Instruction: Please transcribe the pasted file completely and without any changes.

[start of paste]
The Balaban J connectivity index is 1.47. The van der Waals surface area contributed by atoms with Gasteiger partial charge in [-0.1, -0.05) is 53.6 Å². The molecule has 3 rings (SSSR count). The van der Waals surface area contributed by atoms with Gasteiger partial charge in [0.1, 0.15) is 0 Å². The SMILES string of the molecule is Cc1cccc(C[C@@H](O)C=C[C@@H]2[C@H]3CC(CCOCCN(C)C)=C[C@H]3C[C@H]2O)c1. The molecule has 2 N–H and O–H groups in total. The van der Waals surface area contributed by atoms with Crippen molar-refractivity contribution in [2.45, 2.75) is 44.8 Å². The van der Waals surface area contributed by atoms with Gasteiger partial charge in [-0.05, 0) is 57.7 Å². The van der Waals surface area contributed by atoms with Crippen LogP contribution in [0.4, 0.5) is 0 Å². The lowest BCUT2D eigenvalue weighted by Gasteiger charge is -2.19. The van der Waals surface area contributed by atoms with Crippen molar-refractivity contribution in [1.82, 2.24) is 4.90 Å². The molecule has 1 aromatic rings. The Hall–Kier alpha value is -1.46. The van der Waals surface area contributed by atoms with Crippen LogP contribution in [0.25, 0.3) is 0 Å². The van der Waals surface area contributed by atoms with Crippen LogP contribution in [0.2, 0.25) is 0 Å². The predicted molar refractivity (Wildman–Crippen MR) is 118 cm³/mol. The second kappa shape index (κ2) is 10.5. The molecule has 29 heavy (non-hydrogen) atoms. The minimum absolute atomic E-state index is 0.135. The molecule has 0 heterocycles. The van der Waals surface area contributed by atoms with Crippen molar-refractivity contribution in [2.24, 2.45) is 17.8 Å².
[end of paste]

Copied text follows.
The Balaban J connectivity index is 1.47. The van der Waals surface area contributed by atoms with Gasteiger partial charge in [-0.1, -0.05) is 53.6 Å². The molecule has 3 rings (SSSR count). The van der Waals surface area contributed by atoms with Gasteiger partial charge in [0.1, 0.15) is 0 Å². The SMILES string of the molecule is Cc1cccc(C[C@@H](O)C=C[C@@H]2[C@H]3CC(CCOCCN(C)C)=C[C@H]3C[C@H]2O)c1. The molecule has 2 N–H and O–H groups in total. The van der Waals surface area contributed by atoms with Crippen molar-refractivity contribution in [2.45, 2.75) is 44.8 Å². The van der Waals surface area contributed by atoms with Gasteiger partial charge in [-0.05, 0) is 57.7 Å². The van der Waals surface area contributed by atoms with Crippen LogP contribution in [0.4, 0.5) is 0 Å². The lowest BCUT2D eigenvalue weighted by Gasteiger charge is -2.19. The van der Waals surface area contributed by atoms with Crippen molar-refractivity contribution in [1.82, 2.24) is 4.90 Å². The molecule has 1 aromatic rings. The Hall–Kier alpha value is -1.46. The van der Waals surface area contributed by atoms with Crippen LogP contribution in [0.25, 0.3) is 0 Å². The van der Waals surface area contributed by atoms with Crippen LogP contribution in [0.2, 0.25) is 0 Å². The predicted molar refractivity (Wildman–Crippen MR) is 118 cm³/mol. The second kappa shape index (κ2) is 10.5. The molecule has 29 heavy (non-hydrogen) atoms. The minimum absolute atomic E-state index is 0.135. The molecule has 0 heterocycles. The van der Waals surface area contributed by atoms with Crippen molar-refractivity contribution in [2.24, 2.45) is 17.8 Å².